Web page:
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Dynamic Chiropractic – July 30, 2005, Vol. 23, Issue 16
Dynamic Chiropractic
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Dynamic Chiropractic

Chronic Achilles Tendonitis in Ballet Dancers: More Than Just Tendons

By Jack Giangiulio, DC

Dr. Jack Giangiulio is the backstage doctor for Ballet Pacifica and California's Riverside Ballet. He is also the chosen doctor for the American Ballet Theatre's West Coast Summer Intensive Program. He has worked with numerous other dance companies, and is a consultant and lecturer to local dance companies and college dance departments. He maintains a private practice in Newport Beach, California.

All too often, ballet dancers are diagnosed with chronic tendonitis. They are given NSAIDS and instructed to rest, or they may be instructed to ice and rest, or even given injections and told to rest. In all of these cases, the tendonitis reoccurs as soon as the dancer returns to the dance floor.

The problem: These are short term treatments to a nondiagnosis. By itself, Achilles tendonitis is not a true diagnosis; it is really a result of a muscle injury (spasm or strain) of the involved tendon's muscle, and of biomechanical joint malfunctions (subluxations) of the foot and/or ankle. Manual care and therapies will help the strains, spasms and subluxations; however, the problem will still reoccur. To cure the problem of chronic Achilles tendonitis in ballet dancers, you must search even deeper for the cause of the biomechanical malfunctions. You must look for hyperpronation of the foot, also known in the dance world as a "sickled-in" foot. The sickled-in position indicates that the dancer is unable to maintain foot control during ballet techniques. This loss of foot control will not only lead to Achilles tendonitis; it will also lead to a multitude of other injuries, as well as affecting the dancer's ability to properly perform all fundamental ballet techniques.

There are four reasons for the loss of foot control in dancers:

  1. The dancer has structural hyperpronation due to genetics.
  2. There is a loss of stability from prior traumatic or overuse injuries.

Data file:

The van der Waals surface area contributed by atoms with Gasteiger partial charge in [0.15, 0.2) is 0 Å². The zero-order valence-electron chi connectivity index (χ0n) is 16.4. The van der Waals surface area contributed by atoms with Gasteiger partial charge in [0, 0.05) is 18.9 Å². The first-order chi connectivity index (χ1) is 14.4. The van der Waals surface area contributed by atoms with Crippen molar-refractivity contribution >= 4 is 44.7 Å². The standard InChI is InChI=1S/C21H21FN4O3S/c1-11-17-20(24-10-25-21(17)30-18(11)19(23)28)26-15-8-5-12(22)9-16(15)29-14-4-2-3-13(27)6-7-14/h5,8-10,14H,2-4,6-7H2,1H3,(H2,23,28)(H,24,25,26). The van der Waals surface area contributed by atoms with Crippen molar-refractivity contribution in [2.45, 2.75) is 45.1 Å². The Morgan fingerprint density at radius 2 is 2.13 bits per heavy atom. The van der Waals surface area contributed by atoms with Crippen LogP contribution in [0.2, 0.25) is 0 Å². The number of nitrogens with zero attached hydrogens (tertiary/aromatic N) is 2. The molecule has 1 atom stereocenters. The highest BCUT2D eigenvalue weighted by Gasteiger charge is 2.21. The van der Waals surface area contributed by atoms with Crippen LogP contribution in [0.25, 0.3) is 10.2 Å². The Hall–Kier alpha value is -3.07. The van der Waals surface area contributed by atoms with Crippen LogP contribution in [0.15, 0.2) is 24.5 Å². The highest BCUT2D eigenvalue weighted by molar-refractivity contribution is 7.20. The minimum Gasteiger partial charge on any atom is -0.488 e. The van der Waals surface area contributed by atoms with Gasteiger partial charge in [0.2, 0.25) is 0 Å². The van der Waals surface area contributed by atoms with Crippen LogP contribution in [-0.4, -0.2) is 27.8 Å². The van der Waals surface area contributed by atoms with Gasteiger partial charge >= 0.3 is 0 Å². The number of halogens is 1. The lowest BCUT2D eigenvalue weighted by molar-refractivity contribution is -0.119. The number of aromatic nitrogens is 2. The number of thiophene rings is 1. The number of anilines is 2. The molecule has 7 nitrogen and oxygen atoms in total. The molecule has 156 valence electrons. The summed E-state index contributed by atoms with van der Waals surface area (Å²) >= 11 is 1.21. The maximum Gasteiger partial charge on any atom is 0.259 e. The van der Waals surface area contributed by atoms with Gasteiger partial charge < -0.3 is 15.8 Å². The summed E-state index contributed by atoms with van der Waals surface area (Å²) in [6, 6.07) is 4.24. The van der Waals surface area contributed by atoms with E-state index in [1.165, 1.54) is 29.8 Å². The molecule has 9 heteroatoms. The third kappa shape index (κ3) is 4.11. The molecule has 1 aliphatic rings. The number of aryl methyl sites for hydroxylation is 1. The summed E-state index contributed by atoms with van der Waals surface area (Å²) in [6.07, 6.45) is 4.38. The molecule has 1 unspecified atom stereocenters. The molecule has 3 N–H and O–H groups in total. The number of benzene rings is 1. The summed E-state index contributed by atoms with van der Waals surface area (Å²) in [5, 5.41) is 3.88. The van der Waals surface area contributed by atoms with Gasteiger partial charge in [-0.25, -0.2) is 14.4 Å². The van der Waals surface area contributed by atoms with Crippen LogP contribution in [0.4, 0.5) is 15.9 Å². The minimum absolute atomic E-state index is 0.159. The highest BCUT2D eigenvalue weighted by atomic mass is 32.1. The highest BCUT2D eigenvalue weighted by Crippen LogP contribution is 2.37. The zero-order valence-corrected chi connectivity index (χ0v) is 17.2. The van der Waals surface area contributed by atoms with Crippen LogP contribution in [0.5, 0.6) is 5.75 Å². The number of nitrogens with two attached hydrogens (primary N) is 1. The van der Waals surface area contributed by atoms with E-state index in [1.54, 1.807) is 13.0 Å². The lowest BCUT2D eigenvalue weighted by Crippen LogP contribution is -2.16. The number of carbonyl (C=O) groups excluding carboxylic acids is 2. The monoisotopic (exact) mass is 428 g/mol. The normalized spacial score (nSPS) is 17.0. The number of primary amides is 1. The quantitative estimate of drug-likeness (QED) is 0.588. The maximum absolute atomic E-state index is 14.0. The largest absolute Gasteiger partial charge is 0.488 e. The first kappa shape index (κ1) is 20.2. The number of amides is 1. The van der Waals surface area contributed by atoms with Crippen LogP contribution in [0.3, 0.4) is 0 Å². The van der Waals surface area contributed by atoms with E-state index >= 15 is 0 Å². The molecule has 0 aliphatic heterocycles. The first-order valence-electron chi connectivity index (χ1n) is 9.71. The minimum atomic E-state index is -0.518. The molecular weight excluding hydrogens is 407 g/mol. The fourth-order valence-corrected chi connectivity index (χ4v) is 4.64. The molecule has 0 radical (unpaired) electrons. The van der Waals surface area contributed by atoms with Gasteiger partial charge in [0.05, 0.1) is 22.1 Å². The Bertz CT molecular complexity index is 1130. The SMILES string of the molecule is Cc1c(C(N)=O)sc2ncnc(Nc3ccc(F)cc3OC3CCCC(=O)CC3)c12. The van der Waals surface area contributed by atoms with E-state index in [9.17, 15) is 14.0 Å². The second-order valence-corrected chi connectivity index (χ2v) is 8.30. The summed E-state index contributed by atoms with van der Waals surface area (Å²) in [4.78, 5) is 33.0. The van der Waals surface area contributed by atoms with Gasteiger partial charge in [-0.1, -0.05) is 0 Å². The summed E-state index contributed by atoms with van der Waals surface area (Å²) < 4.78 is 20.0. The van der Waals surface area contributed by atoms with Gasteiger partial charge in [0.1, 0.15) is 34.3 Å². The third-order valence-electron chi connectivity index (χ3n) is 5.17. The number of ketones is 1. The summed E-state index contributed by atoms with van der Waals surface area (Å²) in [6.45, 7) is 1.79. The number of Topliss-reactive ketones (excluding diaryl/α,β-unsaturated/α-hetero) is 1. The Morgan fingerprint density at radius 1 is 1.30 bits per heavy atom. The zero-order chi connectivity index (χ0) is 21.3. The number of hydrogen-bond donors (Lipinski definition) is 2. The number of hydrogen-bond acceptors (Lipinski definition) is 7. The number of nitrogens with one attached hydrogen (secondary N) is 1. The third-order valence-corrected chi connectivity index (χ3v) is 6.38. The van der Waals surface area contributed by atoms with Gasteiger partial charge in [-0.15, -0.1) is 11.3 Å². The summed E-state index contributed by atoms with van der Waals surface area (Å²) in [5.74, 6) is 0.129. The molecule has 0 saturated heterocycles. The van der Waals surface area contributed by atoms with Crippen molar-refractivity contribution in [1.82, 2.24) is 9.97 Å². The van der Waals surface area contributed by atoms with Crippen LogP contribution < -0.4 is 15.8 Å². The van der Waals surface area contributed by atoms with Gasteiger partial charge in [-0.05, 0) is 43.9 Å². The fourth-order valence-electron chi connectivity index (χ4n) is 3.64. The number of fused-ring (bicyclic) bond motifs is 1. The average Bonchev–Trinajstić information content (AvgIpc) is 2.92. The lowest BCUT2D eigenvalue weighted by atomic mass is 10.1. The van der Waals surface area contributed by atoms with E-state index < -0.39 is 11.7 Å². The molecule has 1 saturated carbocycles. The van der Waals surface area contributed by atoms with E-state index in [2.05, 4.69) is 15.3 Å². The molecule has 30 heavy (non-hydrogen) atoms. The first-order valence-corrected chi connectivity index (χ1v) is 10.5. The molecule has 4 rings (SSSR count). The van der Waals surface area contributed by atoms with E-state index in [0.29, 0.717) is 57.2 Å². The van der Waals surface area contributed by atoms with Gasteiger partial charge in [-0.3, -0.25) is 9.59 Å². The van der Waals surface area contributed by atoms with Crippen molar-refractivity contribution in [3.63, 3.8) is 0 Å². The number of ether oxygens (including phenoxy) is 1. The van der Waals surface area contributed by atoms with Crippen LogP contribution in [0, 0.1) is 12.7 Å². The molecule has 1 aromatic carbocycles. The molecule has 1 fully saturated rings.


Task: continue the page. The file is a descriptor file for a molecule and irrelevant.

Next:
3. The ballet dancer was improperly trained by his or her early ballet teachers.
  4. In the dancer's quest to learn more advanced ballet techniques, he or she has forgotten to practice his or her basic techniques.

When a ballet dancer presents with Achilles tendonitis, you must check for hyperpronation and evaluate the dancer's foot control. A quick postural examination of the foot is inadequate and may lead to a missed diagnosis. Ballet dancers have strong feet and upon standing analysis, their arches may not drop. A thorough functional examination of the feet is necessary. The examination must be aimed at evaluating the dancer's ability to maintain the "subtalar neutral" position. Gait analysis is helpful, but once again, it may require a more physically demanding position to elicit the hyperpronation.

If none of the above tests causes the ballet dancer's foot to sickle-in, have the dancer perform and hold an arabesque, bilaterally, both in the parallel position and the turned-out position (These positions are described later in this article.). This will elicit any clinically significant hyperpronation. It is also clinically positive if the dancer's foot struggles to maintain any of these positions. If you do not have an understanding of arabesque, don't worry - every dancer knows it. Just keep your eyes on the weight-bearing foot.

Once you establish that the dancer has Achilles tendonitis and hyperpronation, the initial treatment should consist of palliative therapies and manipulation. When the Achilles tendonitis is minimally painful, it is time to address the issue of loss of foot control. Therapeutic exercises are unnecessary. Remember, the muscles of dancers' feet and lower legs are extremely strong, by the very nature of their profession. Their problem is not due to a lack of muscular strength, but due to the loss of proprioceptive control of the subtalar neutral position; this calls for neuromuscular re-education exercises.